An atomic force microscope (AFM, MFP-3D and Jupiter, Asylum Research, USA) and Ti/Ir-coated silicon tips (Asyelec 01, Oxford Instruments, Germany) with a high-voltage option were used for the analysis. Normally, the piezoelectric films are scanned with the PFM tip on the top of the sample. However, if we are interested in thickness-dependent properties, PFM scans can also be performed in the cross-sectional view. For this analysis, the films were embedded in epoxy plastic and polished in the cross section. The grinding involved silicon carbide abrasive papers (SiC particles with a size of 5–20 μm) with subsequent polishing on a fabric with diamond paste down to 0.25 μm and final polishing with a colloidal SiO2 suspension containing particles with a size of only a few tens of nanometers. Distilled water was used to clean the surface of the samples. The water was then removed by blowing the specimens with air. The specimens were removed from the plastic mass, leaving the epoxy layer around it (see supplementary material S1). The specimen was then placed in a specially designed sample holder with the polished cross-sectional surface on top [Fig. 1(c)].
The experiments in cross-sectional views were performed in the virtual grounding mode (Vgnd), as shown in Fig. 1(c). Vgnd was previously used for the study of piezoelectric nanoplates embedded in plastic.43 The conductive AFM tip was placed on the surface of the film in the cross section. The bias voltage was applied to the conducting PFM tip. The schematic experimental setup is shown in Fig. 1(c). PFM imaging was performed in the dual-ac resonance tracking mode (DART) in order to reduce the crosstalk with topography.44,45 The electric voltage with an amplitude of 5 V or 25 V and a frequency of ∼300 kHz was applied to the screen-printed and aerosol-deposited PMN–35PT thick films, respectively. The PFM amplitude and phase hysteresis loops were measured with the pulsed dc step signal and the superimposed ac drive signal, as described in Ref. 16. Three cycles were measured in the off-electric-field switching spectroscopy mode. The waveform parameters were: the sequence of the rising dc step signal was driven at 20 Hz with a maximum amplitude of 80 V; the frequency of the triangular envelope was 1 Hz; a superimposed sinusoidal ac signal with an amplitude of 10 V and a frequency of ∼350 kHz was used.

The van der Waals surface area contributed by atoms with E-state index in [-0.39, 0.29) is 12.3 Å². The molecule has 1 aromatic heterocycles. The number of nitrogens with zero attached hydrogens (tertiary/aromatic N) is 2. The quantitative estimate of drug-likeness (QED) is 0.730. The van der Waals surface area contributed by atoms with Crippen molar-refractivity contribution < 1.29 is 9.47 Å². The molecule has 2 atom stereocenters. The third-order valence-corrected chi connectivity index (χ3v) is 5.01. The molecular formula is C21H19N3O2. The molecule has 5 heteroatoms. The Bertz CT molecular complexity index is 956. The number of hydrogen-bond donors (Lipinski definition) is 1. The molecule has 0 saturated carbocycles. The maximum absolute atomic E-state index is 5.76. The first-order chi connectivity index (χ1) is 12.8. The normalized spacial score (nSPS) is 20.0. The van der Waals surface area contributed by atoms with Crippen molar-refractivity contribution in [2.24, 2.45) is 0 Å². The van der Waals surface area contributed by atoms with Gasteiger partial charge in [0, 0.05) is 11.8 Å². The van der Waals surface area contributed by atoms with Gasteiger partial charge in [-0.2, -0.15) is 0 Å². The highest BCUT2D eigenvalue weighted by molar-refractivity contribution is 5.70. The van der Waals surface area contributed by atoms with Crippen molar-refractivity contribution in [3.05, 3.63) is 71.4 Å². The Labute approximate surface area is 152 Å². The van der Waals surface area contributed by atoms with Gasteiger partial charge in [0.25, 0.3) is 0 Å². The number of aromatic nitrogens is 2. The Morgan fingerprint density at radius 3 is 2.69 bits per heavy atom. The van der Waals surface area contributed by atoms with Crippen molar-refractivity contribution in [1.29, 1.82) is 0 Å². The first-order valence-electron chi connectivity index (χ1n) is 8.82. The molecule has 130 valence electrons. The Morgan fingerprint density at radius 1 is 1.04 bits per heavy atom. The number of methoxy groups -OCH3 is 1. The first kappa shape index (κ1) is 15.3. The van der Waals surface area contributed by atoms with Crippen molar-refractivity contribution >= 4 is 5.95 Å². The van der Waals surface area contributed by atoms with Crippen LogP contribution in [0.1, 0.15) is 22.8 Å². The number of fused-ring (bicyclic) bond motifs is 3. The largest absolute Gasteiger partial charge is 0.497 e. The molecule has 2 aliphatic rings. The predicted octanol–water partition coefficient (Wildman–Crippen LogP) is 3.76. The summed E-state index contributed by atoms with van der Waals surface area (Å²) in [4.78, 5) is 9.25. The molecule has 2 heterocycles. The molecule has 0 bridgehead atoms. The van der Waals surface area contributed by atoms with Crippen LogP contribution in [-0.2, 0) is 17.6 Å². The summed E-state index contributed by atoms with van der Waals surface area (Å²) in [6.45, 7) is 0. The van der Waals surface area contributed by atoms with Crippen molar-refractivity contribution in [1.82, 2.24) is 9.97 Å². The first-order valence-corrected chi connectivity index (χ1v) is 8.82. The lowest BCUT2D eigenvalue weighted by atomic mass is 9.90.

Macroscopic piezoelectric measurements were performed on parallel samples from the same batch. For the macroscopic piezoelectric measurements, the gold electrodes (2r = 1.5 mm) were deposited on the top of the PMN–35PT films using a RF magnetron sputtering system (5Pascal, Italy). The macroscopic piezoelectric coefficients d33 of the films were determined with a direct pseudo-static method using a Berlincourt piezometer (Take Control PM10, UK) at a driving mechanical stress frequency of 100 Hz.